Danny Meyer is the founder of the Union Square Hospitality Group, a portfolio of restaurants that include the Union Square Cafe, Gramercy Tavern, Eleven Madison Avenue, Tabla, Blue Smoke, the Jazz Standard underneath the Blue Smoke on 27th, the Shake Shack brand, all the eateries at the MoMA, Maialino, Untitled, and North End Grill. He also operates Union Square Events as an off-premise catering company that’s been serving the New York events industry for over a decade, initially as Hudson Yards Catering. Each of Danny Meyer’s restaurants have in its own way become New York institutions of quality food and excellent hospitality, and Shake Shack in particular has brought New York to the world through serving its definitive New York burgers to now over a dozen cities worldwide.
In his book, Setting the Table, Danny Meyer takes readers on his own personal journey on how he came to be a restaurateur, and how being a restaurateur has come to define his outlook on business and life. The book is in part an autobiography, in part a business book on entrepreneurship, and in part an intimate look at the art of building an enduring brand in the hospitality industry.
Throughout the book, Danny Meyer gives candid accounts on the decisions he’s made, and the values that made him make those decisions. The first half of the book is very much a chronology of his life, from his childhood experiences all the way to the height of his momentum in expanding the Union Square Hospitality brand. The second half of the book goes back into those experiences, and each chapter focuses on exploring an important theme that ties together his decisions. In one chapter for example, Danny shares his perspective on what he calls “enlightened hospitality”, and how his values from that perspective led him to make all the decisions in the various ventures he chose to take and those he chose to pass on.
Importantly, Setting the Table gives a contextual look at how the hospitality business is not only important from an economic perspective, but also from a human community perspective. Danny attributes most of his success to the people he’s been able to touch with his ventures, and at least as far as the book goes, significantly less so on the specific financial maneuverings of making clever deals. In every chapter, readers are taken into intimate accounts of anecdotes from Danny’s experiences with guests, employees, and partners. We hear from his perspective as a restaurateur the development of Union Square over the years, and how Madison Square Park grew from a gritty neighborhood to the beautiful hub it is today, and how the Restaurant Week became a part of New York’s culture of hospitality. In every chapter, as much is devoted to talking about the restaurants as is devoted to talking about how those restaurants have impacted the local communities around them.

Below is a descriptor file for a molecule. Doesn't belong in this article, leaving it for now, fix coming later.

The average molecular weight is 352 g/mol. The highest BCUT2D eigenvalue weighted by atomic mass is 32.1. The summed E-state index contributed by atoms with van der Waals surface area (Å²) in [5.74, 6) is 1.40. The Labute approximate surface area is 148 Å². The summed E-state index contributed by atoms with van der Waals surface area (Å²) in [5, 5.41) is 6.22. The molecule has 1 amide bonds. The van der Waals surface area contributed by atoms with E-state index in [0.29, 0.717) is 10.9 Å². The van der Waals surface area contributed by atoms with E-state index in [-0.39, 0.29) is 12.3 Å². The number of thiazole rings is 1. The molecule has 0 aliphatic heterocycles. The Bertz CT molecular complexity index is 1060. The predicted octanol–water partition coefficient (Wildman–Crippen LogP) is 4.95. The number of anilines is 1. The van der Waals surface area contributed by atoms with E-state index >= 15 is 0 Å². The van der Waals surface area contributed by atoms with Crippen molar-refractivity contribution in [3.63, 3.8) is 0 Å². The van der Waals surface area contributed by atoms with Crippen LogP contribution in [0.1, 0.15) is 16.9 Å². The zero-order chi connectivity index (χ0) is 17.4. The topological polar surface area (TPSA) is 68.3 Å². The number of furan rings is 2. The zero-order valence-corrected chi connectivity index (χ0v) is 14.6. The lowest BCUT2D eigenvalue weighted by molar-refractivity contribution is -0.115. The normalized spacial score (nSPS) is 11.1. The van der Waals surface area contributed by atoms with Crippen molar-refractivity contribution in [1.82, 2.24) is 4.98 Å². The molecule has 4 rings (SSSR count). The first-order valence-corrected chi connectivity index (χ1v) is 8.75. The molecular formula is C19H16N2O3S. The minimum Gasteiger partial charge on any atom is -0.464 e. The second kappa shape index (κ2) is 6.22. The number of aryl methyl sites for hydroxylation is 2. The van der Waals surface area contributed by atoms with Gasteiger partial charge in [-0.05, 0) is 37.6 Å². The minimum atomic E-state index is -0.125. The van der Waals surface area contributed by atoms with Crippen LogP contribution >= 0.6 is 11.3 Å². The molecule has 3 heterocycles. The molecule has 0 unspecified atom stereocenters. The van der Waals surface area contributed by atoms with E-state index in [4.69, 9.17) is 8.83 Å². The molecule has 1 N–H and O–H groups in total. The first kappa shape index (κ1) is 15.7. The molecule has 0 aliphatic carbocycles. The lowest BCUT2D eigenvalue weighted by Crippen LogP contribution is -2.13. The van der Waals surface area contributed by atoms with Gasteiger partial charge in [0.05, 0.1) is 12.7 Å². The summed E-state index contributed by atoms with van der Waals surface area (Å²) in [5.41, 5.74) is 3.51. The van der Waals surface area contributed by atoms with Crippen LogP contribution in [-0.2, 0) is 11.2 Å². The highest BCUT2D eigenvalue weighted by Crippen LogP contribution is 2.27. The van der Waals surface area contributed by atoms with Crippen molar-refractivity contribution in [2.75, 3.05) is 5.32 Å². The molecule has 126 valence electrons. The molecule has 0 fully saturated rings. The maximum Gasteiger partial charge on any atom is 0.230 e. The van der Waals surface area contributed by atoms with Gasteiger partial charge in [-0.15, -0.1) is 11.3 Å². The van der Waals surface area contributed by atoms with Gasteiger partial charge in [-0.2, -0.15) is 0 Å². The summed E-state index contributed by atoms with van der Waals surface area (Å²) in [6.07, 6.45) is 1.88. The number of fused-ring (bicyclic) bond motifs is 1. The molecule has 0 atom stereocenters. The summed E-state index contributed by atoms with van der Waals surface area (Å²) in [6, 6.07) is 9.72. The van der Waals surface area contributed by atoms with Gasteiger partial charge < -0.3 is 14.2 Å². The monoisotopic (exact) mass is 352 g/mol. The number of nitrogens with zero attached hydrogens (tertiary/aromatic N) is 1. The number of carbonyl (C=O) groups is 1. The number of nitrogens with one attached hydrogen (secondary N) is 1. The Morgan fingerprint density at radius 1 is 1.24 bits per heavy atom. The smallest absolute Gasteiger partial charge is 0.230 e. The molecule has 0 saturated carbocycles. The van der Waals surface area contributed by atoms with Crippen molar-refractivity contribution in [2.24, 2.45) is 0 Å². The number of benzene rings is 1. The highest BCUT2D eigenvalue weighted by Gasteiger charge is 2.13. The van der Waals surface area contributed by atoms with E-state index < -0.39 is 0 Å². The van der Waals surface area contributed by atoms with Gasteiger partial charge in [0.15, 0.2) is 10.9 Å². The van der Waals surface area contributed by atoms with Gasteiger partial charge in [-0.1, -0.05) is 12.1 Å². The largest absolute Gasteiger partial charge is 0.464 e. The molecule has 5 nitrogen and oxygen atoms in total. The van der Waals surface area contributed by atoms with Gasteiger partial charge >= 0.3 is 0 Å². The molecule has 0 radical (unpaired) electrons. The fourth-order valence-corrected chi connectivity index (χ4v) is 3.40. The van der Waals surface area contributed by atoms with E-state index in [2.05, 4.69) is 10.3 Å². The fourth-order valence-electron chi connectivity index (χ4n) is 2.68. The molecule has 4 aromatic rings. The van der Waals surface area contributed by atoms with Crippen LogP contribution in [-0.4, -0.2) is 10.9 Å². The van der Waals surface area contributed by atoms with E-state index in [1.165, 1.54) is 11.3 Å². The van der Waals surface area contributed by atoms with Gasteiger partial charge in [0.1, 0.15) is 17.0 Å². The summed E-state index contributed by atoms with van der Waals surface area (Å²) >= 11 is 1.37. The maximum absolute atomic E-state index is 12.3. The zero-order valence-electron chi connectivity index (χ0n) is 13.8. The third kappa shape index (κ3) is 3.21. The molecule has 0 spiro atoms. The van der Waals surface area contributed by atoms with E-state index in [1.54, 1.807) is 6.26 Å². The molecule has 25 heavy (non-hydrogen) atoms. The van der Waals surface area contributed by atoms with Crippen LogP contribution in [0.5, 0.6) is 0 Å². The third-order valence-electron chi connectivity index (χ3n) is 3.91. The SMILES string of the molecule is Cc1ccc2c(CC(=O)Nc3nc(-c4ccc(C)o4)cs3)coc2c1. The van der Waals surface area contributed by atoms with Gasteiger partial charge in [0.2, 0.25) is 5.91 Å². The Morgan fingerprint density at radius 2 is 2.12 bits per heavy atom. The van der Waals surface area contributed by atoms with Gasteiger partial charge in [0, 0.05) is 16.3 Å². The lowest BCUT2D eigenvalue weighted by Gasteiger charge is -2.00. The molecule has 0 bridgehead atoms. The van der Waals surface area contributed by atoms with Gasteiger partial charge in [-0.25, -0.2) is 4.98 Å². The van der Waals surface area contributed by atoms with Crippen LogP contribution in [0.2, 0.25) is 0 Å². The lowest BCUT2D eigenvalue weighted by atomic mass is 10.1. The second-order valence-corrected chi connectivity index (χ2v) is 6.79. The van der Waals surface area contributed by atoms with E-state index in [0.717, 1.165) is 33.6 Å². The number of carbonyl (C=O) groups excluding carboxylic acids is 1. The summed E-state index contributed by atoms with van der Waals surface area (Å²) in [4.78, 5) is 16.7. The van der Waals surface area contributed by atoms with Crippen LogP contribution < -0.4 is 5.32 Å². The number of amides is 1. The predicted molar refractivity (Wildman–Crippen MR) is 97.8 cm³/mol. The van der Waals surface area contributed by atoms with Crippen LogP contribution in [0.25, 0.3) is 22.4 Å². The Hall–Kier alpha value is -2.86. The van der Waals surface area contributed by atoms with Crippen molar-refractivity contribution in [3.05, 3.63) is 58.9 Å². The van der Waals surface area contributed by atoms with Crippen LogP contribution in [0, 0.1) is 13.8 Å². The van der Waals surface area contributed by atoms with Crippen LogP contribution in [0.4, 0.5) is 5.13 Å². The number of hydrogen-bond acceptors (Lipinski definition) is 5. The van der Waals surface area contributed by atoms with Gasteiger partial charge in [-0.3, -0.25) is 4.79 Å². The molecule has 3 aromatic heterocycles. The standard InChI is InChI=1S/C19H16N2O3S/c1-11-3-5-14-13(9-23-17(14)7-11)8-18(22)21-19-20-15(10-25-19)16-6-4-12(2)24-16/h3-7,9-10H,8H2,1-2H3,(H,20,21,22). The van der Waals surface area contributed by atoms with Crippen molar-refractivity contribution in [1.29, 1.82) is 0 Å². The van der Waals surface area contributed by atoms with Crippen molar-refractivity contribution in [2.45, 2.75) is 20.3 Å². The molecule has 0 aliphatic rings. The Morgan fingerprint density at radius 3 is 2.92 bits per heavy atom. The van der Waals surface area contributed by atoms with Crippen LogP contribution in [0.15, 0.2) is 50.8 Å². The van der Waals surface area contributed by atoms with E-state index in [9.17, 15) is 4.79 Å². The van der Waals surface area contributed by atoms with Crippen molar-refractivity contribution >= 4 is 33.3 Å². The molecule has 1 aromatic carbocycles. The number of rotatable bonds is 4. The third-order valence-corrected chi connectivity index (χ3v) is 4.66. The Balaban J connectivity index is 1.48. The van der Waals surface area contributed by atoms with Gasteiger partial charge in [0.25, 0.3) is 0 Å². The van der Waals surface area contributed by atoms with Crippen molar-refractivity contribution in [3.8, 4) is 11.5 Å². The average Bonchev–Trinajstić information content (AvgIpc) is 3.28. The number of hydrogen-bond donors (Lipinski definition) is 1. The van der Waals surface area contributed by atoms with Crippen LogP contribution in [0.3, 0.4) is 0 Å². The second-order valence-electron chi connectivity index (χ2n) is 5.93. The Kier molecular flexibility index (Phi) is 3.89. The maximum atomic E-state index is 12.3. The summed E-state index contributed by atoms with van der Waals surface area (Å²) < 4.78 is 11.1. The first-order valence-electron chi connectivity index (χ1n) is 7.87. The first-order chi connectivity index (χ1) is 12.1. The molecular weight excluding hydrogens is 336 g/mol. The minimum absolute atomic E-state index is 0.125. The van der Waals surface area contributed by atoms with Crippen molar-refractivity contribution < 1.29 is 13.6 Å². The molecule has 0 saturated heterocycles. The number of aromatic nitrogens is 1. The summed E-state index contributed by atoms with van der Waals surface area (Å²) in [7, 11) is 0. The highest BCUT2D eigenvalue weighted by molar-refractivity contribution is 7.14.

There are many industries in the world that profits from delivering happiness. But, very few if any other industry in the world has the power to deliver togetherness the way the hospitality industry does. As our generation moves into this new era of being virtually connected and personally lonely, having an industry that can still bring people together to connect on a human level is I believe just as beautiful and as essential as having the tools developed for us to have thousands of friends and followers. Setting the Table is not just a book about being a successful restaurateur, nor is it even just about being a successful businessman. It is rather, a book where Danny Meyer imparts to readers the impact, that great hospitality can have on building a community where one didn’t yet exist.
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